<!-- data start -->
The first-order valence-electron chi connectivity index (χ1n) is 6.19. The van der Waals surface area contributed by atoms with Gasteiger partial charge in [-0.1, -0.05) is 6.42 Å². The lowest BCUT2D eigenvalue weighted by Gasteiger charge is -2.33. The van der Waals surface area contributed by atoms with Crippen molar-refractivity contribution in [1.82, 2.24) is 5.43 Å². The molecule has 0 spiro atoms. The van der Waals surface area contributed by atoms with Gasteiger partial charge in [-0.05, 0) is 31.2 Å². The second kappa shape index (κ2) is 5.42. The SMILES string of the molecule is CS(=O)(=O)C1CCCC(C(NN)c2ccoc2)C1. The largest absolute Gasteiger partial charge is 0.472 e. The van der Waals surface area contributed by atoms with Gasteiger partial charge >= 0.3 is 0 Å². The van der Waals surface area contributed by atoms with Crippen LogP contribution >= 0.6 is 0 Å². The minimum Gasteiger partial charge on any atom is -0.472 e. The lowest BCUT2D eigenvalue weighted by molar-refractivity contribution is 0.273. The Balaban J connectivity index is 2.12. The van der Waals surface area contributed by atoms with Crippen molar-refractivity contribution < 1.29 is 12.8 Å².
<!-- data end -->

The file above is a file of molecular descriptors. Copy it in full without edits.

The first-order valence-electron chi connectivity index (χ1n) is 6.19. The van der Waals surface area contributed by atoms with Gasteiger partial charge in [-0.1, -0.05) is 6.42 Å². The lowest BCUT2D eigenvalue weighted by Gasteiger charge is -2.33. The van der Waals surface area contributed by atoms with Crippen molar-refractivity contribution in [1.82, 2.24) is 5.43 Å². The molecule has 0 spiro atoms. The van der Waals surface area contributed by atoms with Gasteiger partial charge in [-0.05, 0) is 31.2 Å². The second kappa shape index (κ2) is 5.42. The SMILES string of the molecule is CS(=O)(=O)C1CCCC(C(NN)c2ccoc2)C1. The largest absolute Gasteiger partial charge is 0.472 e. The van der Waals surface area contributed by atoms with Gasteiger partial charge >= 0.3 is 0 Å². The van der Waals surface area contributed by atoms with Crippen LogP contribution >= 0.6 is 0 Å². The minimum Gasteiger partial charge on any atom is -0.472 e. The lowest BCUT2D eigenvalue weighted by molar-refractivity contribution is 0.273. The Balaban J connectivity index is 2.12. The van der Waals surface area contributed by atoms with Crippen molar-refractivity contribution < 1.29 is 12.8 Å².